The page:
By David Sheppard and Josephine Mason
NEW YORK, July 19 The U.S. Federal Reserve is
"reviewing" a landmark 2003 decision that first allowed
regulated banks to trade in physical commodity markets, it said
on Friday, a move that may send new shockwaves through Wall
The one-sentence statement suggests the Fed is taking a much
deeper, wide-ranging look at how banks operate in commodity
markets than previously believed, amid intensifying scrutiny of
everything from electricity trading to metals warehouses.
While the Fed has been debating for years whether to allow
banks including Morgan Stanley and JPMorgan to
continue owning assets like oil storage tanks or power plants,
Friday's surprise statement suggests it is also reconsidering
whether all bank holding firms should be able to trade raw
materials such as gasoline tankers and coffee beans.
By referencing its initial decision a decade ago permitting
Citigroup's Phibro unit to trade oil cargoes - setting a
precedent for a dozen more banks that followed suit - the
Federal Reserve has put in question a key profit center for Wall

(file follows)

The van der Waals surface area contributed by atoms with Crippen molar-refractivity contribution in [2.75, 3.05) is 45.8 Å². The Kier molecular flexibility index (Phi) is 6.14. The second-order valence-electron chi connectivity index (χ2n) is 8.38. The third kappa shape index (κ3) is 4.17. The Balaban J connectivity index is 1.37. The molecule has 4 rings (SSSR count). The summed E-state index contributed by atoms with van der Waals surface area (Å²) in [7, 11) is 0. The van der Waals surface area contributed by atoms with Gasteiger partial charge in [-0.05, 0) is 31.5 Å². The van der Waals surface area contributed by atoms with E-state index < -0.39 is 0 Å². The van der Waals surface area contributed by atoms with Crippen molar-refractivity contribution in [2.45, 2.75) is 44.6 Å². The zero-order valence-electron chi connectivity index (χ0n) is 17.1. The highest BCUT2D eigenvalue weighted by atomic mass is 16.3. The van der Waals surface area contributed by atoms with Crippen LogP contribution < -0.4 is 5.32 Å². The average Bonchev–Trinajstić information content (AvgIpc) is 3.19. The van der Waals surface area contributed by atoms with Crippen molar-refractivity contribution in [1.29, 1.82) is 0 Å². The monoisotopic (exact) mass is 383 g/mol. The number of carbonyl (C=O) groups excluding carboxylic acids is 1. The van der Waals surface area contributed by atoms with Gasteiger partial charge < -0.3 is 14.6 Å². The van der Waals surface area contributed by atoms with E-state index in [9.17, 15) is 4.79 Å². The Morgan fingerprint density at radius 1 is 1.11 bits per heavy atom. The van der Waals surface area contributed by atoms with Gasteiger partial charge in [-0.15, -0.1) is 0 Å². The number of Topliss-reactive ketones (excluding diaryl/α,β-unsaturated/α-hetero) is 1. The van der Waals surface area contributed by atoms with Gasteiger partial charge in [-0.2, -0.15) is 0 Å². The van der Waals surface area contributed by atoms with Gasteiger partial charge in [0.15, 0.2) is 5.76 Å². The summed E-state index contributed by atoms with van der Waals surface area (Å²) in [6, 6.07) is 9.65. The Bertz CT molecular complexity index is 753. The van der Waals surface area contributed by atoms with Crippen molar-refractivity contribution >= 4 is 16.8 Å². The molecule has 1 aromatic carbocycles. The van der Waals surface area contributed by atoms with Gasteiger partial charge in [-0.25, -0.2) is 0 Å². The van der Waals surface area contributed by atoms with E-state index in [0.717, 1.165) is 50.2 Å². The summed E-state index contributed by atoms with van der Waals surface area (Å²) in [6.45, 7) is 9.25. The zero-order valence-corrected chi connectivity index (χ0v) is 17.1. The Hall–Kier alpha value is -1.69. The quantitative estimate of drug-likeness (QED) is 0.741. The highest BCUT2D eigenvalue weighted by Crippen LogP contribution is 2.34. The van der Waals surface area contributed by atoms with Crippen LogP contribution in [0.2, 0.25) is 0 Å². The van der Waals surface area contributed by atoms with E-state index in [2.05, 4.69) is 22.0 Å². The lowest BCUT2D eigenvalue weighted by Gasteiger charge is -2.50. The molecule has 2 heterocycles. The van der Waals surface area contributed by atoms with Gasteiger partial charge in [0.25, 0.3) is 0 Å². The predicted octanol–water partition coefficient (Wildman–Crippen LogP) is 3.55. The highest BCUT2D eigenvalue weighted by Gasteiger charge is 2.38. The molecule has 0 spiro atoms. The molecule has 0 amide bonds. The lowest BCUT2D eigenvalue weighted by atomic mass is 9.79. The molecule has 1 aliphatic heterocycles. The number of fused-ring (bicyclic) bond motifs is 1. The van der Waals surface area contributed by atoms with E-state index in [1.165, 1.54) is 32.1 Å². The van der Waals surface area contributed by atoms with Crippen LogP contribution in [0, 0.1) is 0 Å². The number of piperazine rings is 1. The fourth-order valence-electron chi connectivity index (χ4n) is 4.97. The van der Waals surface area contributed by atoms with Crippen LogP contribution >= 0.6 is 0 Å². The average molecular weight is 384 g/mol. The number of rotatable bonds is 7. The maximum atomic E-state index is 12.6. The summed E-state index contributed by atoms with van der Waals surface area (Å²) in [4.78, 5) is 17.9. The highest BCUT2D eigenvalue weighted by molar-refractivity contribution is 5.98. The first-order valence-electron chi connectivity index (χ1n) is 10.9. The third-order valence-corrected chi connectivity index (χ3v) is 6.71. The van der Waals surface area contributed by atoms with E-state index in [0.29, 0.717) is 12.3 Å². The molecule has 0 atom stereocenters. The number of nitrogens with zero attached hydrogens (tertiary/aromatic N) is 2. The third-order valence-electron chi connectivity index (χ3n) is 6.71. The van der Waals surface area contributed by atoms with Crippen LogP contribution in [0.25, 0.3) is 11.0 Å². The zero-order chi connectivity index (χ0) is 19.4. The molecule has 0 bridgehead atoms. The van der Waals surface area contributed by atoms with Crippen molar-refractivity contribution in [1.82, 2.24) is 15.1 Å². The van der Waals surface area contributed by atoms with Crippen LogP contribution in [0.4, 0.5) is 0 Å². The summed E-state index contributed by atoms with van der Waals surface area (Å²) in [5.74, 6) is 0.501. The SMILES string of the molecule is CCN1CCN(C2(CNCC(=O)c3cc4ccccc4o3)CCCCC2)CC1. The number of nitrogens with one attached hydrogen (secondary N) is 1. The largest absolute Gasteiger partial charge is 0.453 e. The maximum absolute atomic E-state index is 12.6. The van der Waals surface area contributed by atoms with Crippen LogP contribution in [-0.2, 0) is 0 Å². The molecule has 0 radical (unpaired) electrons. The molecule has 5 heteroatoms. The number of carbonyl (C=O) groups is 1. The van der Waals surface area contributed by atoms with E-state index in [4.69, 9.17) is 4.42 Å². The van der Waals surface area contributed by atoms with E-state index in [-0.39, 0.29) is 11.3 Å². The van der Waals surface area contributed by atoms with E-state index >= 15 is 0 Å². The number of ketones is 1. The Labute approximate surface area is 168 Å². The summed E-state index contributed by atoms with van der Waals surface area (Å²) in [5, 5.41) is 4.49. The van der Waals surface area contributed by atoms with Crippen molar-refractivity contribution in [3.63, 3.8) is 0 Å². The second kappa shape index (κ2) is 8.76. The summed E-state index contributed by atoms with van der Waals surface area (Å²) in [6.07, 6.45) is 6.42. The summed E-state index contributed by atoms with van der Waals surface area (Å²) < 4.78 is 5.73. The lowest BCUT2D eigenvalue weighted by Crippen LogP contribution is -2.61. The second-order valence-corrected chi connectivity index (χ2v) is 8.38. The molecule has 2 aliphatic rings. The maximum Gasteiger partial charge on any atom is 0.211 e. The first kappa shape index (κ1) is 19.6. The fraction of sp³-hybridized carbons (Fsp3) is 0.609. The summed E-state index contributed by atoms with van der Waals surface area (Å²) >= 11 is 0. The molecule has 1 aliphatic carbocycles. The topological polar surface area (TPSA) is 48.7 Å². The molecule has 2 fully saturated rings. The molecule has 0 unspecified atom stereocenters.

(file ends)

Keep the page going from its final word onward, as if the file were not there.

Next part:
Street's top players, which have already seen
multibillion-dollar commodity revenues shrink in the face of new
On Tuesday, the Senate Banking Committee is holding its
first hearing on the issue, asking whether so-called "Too Big to
Fail" banks should be taking on additional risks like moving
tankers of crude oil or operating power plants.
Amid growing frustration in Washington over regulators'
failure to push through new rules five years after the financial
crisis, the Fed's widening area of enquiry came as a shock.
"They must be feeling some pressure on this issue if they've
felt compelled to issue a public statement," said Saule Omarova,
associate professor of law at the University of North Carolina
at Chapel Hill School of Law, who will appear at the hearing.
"Are they using this opportunity to in fact review the
entire position of banks in physical commodity markets?"
The pressure may intensify as the U.S. power market
regulator levies record fines over manipulating power markets.
It levied a $453 million penalty against Barclays this
week and is in talks to settle charges against JPMorgan, which
is alleged to have used power plants that it owned or operated
to game markets.
"The Federal Reserve regularly monitors the commodity
activities of supervised firms and is reviewing the 2003
determination that certain commodity activities are
complementary to financial activities and thus permissible for
bank holding companies," the Federal Reserve said, its first
public statement since a 2012 Reuters report brought the issue
to light. (Full story:).